The Three Worst Words You’ll Hear in UX
Chad Nicholas

“Can’t we just…”

I know the phrase. I can’t specify the last instance I heard it. And, worst of all, I’ve said it myself. If I close my eyes, I can see the meeting rooms I’ve heard it in…which is every meeting I’ve ever been in.

When I hear those three little words, even when I say them, I never get a sense of impending assured confidence. I never hear those words and think, “Oh, we’re about to get the best solution to this problem!” No. I can hear it in their voice. The little inflections that say, “Please don’t hurt me too badly when you shoot this down, okay?” The exhausted voice that really wants this problem to just go away because have you seen the time we have left? Let’s get this small thing banged out and get to the bigger problems. Come on, please?! 

Look, I know you mean well. I mean well. But when we toss out ideas in a meeting with more than seven people (read: the worst kind of meeting), that idea is going to take a lot of time to validate or get rid of. There’s a famous Mark Twain adage that he didn’t actually write that goes, “A lie can travel halfway around the world while the truth is putting on its shoes.” An ill-conceived idea in a meeting room just drags the meeting down while people begin to tactfully shoot it down. Or, not wanting to seem like they don’t understand the requirements, they’ll nod along as if the idea will solve the problem. And it will! But only if you consider the problem to be the bits of it mentioned in the meeting.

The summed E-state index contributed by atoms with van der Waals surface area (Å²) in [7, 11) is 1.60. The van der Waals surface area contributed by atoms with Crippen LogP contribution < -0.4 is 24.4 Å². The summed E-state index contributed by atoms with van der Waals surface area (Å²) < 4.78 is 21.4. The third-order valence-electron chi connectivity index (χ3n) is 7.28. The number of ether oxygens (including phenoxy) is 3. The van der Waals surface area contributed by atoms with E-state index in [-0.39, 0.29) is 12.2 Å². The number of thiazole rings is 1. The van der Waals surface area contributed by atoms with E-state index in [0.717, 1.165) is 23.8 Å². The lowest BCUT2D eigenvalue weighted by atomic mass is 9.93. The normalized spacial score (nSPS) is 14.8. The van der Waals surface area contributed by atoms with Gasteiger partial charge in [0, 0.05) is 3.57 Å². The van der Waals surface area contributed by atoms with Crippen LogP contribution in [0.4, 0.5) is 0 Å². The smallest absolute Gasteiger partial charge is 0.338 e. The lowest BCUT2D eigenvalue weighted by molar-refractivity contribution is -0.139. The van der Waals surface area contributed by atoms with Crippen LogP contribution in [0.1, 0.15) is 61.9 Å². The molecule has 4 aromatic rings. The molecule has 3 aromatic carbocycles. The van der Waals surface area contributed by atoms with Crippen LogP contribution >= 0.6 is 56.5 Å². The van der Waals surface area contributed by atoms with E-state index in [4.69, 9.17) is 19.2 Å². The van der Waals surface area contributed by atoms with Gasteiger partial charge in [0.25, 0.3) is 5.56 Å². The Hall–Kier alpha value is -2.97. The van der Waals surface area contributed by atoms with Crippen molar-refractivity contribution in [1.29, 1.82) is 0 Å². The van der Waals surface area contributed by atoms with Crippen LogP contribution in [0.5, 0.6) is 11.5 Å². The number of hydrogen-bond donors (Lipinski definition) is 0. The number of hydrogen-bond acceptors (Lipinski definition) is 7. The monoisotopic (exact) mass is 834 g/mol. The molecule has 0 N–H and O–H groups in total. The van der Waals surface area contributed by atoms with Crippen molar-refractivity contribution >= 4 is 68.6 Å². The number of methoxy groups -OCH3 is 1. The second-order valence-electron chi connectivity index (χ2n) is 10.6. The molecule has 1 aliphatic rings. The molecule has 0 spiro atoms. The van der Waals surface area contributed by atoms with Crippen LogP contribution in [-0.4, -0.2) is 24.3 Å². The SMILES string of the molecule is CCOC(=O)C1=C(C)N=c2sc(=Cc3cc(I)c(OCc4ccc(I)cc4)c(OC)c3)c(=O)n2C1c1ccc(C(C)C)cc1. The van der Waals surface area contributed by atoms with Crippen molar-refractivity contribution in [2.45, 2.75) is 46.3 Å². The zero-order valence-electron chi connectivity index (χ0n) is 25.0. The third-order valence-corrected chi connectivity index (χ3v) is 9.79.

I was in a meeting recently with one of our clients, and we as a group needed to address an issue that had no clear best answer. One of the folks said, “Can’t we just…”. This suggestion was one of the reasonable options before the team and might be the right one to choose. Issue solved, right?

Nope! Whenever we say “Can’t we just…”, what we’re saying is:

Admit it. We’ve all been there. It’s almost always in a group setting, you probably have several agenda items to discuss, the item needs a bit of consensus, and it’s not easy. It’s either complex or impactful or both. Otherwise, it wouldn’t be an agenda item for this group to discuss.

At Expero, we don’t like to just guess. We do under certain time constraints, but we want to get it right. That means finding out what the right design should be—and that means thoroughly evaluating options, often with feedback from stakeholders and end-users. Why would you want to hire professionals to do your user research and UX design and then willfully opt to not think things through?

Honorable mention in the “Worst Words in UX Sweepstakes”: “The Expert”.

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